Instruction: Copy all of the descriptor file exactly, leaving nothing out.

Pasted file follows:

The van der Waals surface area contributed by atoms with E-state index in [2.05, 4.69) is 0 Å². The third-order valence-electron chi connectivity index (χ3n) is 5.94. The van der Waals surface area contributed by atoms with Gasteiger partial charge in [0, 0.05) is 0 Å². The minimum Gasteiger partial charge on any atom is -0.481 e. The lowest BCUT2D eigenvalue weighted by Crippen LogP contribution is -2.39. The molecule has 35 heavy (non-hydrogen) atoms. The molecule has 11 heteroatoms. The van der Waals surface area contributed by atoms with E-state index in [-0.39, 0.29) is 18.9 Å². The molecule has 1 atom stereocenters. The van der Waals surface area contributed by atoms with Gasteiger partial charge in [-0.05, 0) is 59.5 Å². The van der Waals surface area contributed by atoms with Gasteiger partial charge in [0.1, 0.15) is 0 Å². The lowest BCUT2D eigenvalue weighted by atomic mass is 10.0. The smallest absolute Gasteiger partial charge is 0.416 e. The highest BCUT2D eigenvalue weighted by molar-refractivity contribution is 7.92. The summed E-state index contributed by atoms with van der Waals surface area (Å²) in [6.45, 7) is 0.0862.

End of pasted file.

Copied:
The van der Waals surface area contributed by atoms with E-state index in [2.05, 4.69) is 0 Å². The third-order valence-electron chi connectivity index (χ3n) is 5.94. The van der Waals surface area contributed by atoms with Gasteiger partial charge in [0, 0.05) is 0 Å². The minimum Gasteiger partial charge on any atom is -0.481 e. The lowest BCUT2D eigenvalue weighted by Crippen LogP contribution is -2.39. The molecule has 35 heavy (non-hydrogen) atoms. The molecule has 11 heteroatoms. The van der Waals surface area contributed by atoms with E-state index in [-0.39, 0.29) is 18.9 Å². The molecule has 1 atom stereocenters. The van der Waals surface area contributed by atoms with Gasteiger partial charge in [-0.05, 0) is 59.5 Å². The van der Waals surface area contributed by atoms with Gasteiger partial charge in [0.1, 0.15) is 0 Å². The lowest BCUT2D eigenvalue weighted by atomic mass is 10.0. The smallest absolute Gasteiger partial charge is 0.416 e. The highest BCUT2D eigenvalue weighted by molar-refractivity contribution is 7.92. The summed E-state index contributed by atoms with van der Waals surface area (Å²) in [6.45, 7) is 0.0862.